The Patriarch, in the Royal Wedding, just a year ago, gave a speech about the goals of marriage. Listen carefully: It is an honorable estate, meant for (a) the increase of mankind, (b) that the natural instincts and affections — sex — will be directed aright, and (c) for the mutual society, help and comfort. Help and comfort. Three goals, all are and for the benefit of society. Marriage is good for society. It is good for keeping us organized in little cells with a commander in charge, a go-to guy in every little cell, it is good to keep sex under control. That is why governments are giving money and visas based on marriage. This is why governments give benefits and rights depending on marriage.

Governments are practically pushing us to marry. This is so good for society. Marriage is good to perpetuate the idea that we must all have children, even if we don’t all want to have children. But society makes us believe that we are less women without them and without them we don’t have it all. It is good to keep the home the wife’s responsibility, and thus to maintain the gender wage gap of 30% more for men, on average, so it keeps making economic sense that the wife will stay home. It is good for reinforcing the gender roles into forced heterosexuality, forced monogamy and forced inequality. Look at what marriage does to even gay people, how it makes them adopt the roles of Mommy and Daddy with everything that comes with it.

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And if you thought that this arrangement is the best thing for children, think again. I know we live under the impression that the outside world is hostile and dangerous, and that there is no place safest and sweetest than home. But the truth is that children are most likely to be abused — sexually, mentally and physically — in their homes, inside their core families, formed by marriage, where men are patrons over their wives and children. Women and children. Fact is there is sexual assault in every sixth home in the Western world.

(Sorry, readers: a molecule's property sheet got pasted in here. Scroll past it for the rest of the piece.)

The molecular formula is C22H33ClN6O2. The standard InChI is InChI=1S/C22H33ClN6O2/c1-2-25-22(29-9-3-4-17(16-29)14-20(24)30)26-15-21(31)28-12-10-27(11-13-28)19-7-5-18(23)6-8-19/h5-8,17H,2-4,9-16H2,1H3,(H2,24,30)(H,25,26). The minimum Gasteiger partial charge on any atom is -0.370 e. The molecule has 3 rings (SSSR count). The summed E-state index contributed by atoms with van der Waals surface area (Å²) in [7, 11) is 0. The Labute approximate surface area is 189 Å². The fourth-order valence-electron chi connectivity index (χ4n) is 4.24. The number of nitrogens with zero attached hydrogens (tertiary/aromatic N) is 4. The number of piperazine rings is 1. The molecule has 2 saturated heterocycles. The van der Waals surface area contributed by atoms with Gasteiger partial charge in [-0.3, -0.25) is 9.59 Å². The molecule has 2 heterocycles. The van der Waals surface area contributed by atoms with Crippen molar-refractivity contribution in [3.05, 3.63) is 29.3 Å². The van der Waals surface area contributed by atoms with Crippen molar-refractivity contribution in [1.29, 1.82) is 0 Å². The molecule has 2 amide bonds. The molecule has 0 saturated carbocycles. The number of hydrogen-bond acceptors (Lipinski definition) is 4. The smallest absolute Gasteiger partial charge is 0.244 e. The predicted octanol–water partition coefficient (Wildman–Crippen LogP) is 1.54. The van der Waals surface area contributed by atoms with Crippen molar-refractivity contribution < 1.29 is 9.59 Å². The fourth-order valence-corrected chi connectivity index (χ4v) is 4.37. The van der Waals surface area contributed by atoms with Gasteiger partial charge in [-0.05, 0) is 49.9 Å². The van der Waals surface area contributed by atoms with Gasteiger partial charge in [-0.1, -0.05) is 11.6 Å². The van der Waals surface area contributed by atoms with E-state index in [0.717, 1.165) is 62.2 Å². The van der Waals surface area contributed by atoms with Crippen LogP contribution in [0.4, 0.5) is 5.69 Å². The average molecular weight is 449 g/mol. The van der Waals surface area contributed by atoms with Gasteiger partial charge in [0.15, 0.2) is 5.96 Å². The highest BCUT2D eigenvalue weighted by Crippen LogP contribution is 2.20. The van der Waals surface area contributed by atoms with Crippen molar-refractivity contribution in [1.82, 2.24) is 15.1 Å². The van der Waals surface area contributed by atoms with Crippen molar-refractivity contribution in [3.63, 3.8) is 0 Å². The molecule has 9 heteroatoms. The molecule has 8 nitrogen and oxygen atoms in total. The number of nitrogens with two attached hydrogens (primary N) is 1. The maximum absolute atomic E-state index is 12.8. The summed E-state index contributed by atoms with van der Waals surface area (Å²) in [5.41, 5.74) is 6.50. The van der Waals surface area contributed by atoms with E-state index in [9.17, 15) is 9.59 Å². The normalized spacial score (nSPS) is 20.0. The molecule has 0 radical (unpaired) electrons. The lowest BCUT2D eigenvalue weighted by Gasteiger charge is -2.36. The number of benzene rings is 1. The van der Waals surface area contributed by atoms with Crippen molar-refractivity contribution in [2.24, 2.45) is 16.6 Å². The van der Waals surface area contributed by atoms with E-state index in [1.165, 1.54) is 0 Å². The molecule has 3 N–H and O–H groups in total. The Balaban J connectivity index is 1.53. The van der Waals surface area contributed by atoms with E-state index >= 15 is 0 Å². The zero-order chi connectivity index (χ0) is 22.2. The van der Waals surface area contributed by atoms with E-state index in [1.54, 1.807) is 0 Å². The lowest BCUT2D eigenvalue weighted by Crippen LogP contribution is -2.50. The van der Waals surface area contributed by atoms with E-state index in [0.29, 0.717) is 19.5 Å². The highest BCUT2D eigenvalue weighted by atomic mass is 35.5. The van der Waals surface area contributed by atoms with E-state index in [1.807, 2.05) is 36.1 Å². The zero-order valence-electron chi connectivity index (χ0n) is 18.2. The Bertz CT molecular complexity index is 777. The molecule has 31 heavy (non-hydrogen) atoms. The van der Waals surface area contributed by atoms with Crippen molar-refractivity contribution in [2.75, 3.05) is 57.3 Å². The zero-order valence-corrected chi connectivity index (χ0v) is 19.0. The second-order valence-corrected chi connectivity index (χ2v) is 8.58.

I know people are saying at this point, usually: “OK, it’s a fucked up arrangement but no one has ever found a better one.” Wrong. No one has ever looked for a better one. That is because this is the default option, and as long as marriage exists, it continues to be the default option. Your favorite TED speaker, Dan Ariely, shows in his research that fewer things in human life are more powerful than the default option. Not because it’s good. Just because it’s there. And marriage is such a powerful default option, that one of the top picks to my column, “Cancel Marriage” said: “What’s next? Cancel Tuesday?”

So, yes, we must cancel marriage because as long as we don’t cancel marriage we can’t even start to imagine new options, new agreements, new arrangements. We need to deconstruct in order to build something new. We need to think of agreements for having a joint household, making a child together or raising it together, not necessarily both. An agreement for mutual guardianship over a child or over each other, all of those, regardless of gender and of the number of people involved.

Or we can go back to old arrangements like Boston marriage: Unmarried women living in one household. Remember? It takes a whole village to raise one child. Let’s invent the modern way to create this village.

States must cancel marriage. Must cancel marriage and offer such agreements, non-mandatory, as inspiration. States must cancel marriage and stop giving us benefits and rights based on whether we are married or not, and, above all, we have to do away, abolish marriage because we must make our governments rethink economy to include housework and childcare. This is the fundamental thing that we must change in our lives.

Women want to get married, because from the minute you can remember yourself you were told how one day you will meet the right one and you were painted the dream of Prince Charming sweeping you off your feet kneeling on one knee with the perfect ring in his hand, next, you’re saying: “I do,” and living happily ever after.

What if…since you can remember yourself everyone had told you that one day you’ll find the right one, you’ll give him everything that you have, work much harder, be sick, exhausted, have no rights, give up your family name and if not, your children will not carry it, be a slave, practically, legally belong to someone and work with no pay. But you will have an amazing party and you can choose any gorgeous dress that you want. Would you have been still longing for this day or would you have run and hid?

And guys, I know marriage is good for men, but let me quote John Stuart Mill: “It is better to be an unhappy human being than a happy pig.”

So, if we aspire for equality between men and women we cannot sustain this institution that was created and designed to give men control and possession over women and children. We must cancel marriage. There is no point in trying to change it from within, for this is the nature of it.

We must cancel marriage, so we can have a new dream, or better yet, many kinds of new dreams. And until then, create your own agreements, have your own arrangements, but, needless to say, don’t get married.

Thank you very much.